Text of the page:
This New York trip with her two older brothers was long overdue. Father left her behind when he took the two of us down for the ’64 World’s Fair. The theme was “Peace Through Understanding.” We slept in the car in parking lot and we had a ball back then. Fifty some years later I’m so happy for her.

Small Dreams

May 22nd, 2017

Looking east from the northern end of the High Line in Manhattan

Duane was up before us this morning and had already left the apartment. I sat down to read one of his art books and he walked in with fresh bagels. We gabbed for another couple of hours and headed off on the F train.

From the train I could barely read the yellow sign pinned to the IDT Energy building in Newark. The tall building, right next to Audible.com, has very few windows and the top ten floors are covered with a huge American flag. Curious as to whether the yellow sign was also making a political statement I looked for a picture of it online. I found one. The sign reads, “America is too great for small dreams – Ronald Reagan.” What kind of bullshit is that?

We picked up our car at brother’s place and hit the road for Homer. The coffee shop there is half way and an oasis. We drove up the eastern shore of Skaneateles Lake and had a fish fry at Doug’s. As we crossed over a bridge near Montezuma’s Wildlife Refuge there was a large turtle in the middle of the road. We straddled it with our tires and and Peggi suggested going back. There were more cars behind us and we didn’t but I hope she/he made it.

More Minimal Maximal

May 21st, 2017

One of Ellsworth Kelly's last paintings at Matthew Marks Gallery in Chelsea.

We were just down here a month ago when we sold the Warhol prints that we bought with my brother, Mark. And at that auction my brother stuck his paddle in the air and came home with four gorgeous Brice Marsden prints. He just brought them home from the framers before we got there on Friday afternoon. We pulled the plastic wrap off them late that evening and then came alive.

It could be time to re-read Kirk Varnedoe’s “Pictures of Nothing.” We started our Saturday stroll through Chelsea with Ellsworth Kelly’s Last Paintings at Matthew Mark’s Gallery. He was at the top of his game when he died recently at 92. We discovered the playful early abstract work of the Brazilian artist, Lydia Clark. We spent an hour or so with Richard Serra’s “Horizontal Reversals,” black oil tick drawings so strong they are sculptural. And finished our tour with Carmen Herera’s show on 10th Avenue. Minimalism is in the air and Varnedoe’s book is the best way to revel in it when the real stuff is not around.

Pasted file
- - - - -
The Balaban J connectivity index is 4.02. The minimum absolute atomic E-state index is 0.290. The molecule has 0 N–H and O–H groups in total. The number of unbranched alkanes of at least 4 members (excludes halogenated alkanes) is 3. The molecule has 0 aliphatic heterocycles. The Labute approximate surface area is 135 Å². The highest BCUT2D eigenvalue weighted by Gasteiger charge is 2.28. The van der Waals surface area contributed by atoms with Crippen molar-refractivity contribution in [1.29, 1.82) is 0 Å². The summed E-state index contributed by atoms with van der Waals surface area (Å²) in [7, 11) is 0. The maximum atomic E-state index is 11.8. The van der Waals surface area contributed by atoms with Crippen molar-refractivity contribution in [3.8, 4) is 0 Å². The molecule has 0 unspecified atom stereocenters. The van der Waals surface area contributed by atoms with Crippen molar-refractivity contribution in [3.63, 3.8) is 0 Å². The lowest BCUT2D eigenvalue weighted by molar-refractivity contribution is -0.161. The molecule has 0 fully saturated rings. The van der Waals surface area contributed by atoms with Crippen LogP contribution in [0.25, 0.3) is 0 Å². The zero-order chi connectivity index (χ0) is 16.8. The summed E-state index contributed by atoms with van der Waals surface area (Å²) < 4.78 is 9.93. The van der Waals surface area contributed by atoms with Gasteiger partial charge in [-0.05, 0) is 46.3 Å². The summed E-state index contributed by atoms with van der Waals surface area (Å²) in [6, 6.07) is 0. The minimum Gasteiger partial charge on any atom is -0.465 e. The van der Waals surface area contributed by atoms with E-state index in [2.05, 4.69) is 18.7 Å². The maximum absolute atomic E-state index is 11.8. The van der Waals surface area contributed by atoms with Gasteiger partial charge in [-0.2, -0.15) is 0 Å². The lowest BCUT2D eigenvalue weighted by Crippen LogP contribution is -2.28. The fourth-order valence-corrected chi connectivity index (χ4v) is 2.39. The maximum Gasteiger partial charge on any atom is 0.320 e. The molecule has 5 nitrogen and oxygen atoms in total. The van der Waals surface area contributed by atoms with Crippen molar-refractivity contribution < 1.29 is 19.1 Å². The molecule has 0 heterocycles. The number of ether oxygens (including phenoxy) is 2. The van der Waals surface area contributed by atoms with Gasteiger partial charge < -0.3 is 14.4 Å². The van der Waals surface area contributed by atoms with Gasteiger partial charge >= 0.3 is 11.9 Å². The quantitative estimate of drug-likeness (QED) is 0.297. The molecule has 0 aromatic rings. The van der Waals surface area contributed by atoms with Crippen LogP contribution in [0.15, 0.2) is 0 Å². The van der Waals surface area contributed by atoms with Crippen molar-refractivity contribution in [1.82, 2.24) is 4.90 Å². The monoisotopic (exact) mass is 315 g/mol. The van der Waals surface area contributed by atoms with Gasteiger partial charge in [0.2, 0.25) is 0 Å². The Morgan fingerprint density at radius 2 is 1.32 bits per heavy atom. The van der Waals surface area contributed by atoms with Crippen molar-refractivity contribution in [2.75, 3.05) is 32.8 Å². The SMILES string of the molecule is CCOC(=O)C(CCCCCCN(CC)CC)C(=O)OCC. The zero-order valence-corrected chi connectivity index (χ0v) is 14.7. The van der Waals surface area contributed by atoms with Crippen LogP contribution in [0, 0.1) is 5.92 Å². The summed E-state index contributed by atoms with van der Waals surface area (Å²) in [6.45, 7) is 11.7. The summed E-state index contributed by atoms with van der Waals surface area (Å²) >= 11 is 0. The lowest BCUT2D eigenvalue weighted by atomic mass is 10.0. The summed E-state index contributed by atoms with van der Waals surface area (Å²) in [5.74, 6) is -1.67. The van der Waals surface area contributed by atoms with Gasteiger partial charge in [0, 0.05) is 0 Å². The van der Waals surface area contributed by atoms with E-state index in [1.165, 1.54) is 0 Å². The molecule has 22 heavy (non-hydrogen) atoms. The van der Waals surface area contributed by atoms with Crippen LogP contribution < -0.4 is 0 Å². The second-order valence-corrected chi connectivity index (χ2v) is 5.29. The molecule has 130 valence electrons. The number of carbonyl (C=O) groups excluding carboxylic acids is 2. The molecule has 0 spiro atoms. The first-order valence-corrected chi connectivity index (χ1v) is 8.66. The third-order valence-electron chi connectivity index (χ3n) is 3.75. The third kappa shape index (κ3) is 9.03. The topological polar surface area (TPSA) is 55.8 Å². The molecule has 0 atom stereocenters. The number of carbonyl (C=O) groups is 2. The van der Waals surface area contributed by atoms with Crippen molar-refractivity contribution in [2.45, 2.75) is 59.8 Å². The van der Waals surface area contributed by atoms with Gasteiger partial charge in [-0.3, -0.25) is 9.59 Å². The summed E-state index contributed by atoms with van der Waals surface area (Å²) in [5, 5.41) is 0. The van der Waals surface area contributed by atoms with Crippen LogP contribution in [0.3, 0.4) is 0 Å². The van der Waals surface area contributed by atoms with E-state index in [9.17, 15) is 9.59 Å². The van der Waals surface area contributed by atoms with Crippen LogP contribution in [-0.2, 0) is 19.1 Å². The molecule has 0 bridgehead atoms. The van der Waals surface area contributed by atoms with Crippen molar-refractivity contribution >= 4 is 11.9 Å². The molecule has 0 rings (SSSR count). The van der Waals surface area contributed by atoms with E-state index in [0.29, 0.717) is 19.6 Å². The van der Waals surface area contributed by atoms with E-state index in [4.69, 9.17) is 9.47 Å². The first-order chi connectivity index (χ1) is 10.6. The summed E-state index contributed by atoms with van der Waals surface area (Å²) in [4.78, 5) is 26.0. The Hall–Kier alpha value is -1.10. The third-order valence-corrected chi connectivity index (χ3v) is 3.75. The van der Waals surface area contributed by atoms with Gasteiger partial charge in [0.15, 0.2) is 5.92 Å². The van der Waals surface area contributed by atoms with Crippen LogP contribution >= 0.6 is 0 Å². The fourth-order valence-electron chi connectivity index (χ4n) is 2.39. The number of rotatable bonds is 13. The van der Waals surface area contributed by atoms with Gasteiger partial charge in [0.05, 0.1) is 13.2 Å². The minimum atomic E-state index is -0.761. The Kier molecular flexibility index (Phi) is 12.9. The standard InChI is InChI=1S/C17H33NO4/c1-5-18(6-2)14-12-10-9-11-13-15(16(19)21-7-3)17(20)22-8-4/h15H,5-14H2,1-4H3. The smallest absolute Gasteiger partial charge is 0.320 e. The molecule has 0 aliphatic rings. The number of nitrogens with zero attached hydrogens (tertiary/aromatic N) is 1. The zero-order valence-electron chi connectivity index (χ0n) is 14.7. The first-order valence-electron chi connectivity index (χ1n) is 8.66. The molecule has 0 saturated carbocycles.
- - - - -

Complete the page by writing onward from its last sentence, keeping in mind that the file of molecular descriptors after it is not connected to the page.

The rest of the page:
We will keep this ball rolling tomorrow when we visit “Women Artists and Postwar Abstraction” at MoMA.

Malibu Spice

May 20th, 2017

Blue sail boat washed up at Sea Breeze in high water

We spent the night at my brother Mark’s place in New Jersey and we intended to get a good night sleep but we sat around talking until early this morning. We brought my sister Ann down with us. She had arranged to get time off from her job at Parkleigh a long time ago and just wanted to get down to New York. She is still steamed that my father drove Mark and me down here to see the World’s Fair in ’64. We slept in the car on that trip and Ann stayed home with my mom and my four other siblings.

We had plans to meet Duane in Chelsea at 10AM. We were anxious to to see the show of Ellsworth Kelly’s last paintings at Matthew Marks Gallery. I was up before Peggi. Mark made eggs over easy for me before he headed off to work and when Peggi got up she scrambled some eggs. They tasted gritty and she had Mark taste them. Mark asked what she put in them and Peggi said “just some salt and pepper.” Mark realized that she must have used the salt shaker that sits above the stove, the one his wife’s best friend brought back from California from a restaurant they used to go to when they lived there, the one that was filled with sand from the beach they used to go to.

Thoroughly Therapudic

May 19th, 2017

Garage door lit near Deborah Ronnen's R1 Studios in Rochester, New York

Margaret Explosion had a gig the day my dad died. I had been up most of that night and barely had the strength to play two sets but I remember it being good night, musically. And I remember being almost overcome with emotion during one particularly melancholy song. My mom died on Wednesday and we had a gig that night as well. It was thoroughly theropedic.

There was someone at table near the band who appeared to be studying us. He was wearing a Dan Eaton Band t-shirt and I guessed he was Adam Wilcox, the six string bass player and food reviewer. I said hi to him during the break and he said “It’s so cool that you guys don’t give a fuck.” I said, “Actually we do.” We work pretty hard at making an improvisation sound like a song. I understand it doesn’t always come off that way. He continued, “You know what I mean. You don’t pander to people.” If you make a choice to pander to others you first have to pander to yourself. And why would someone want to do that?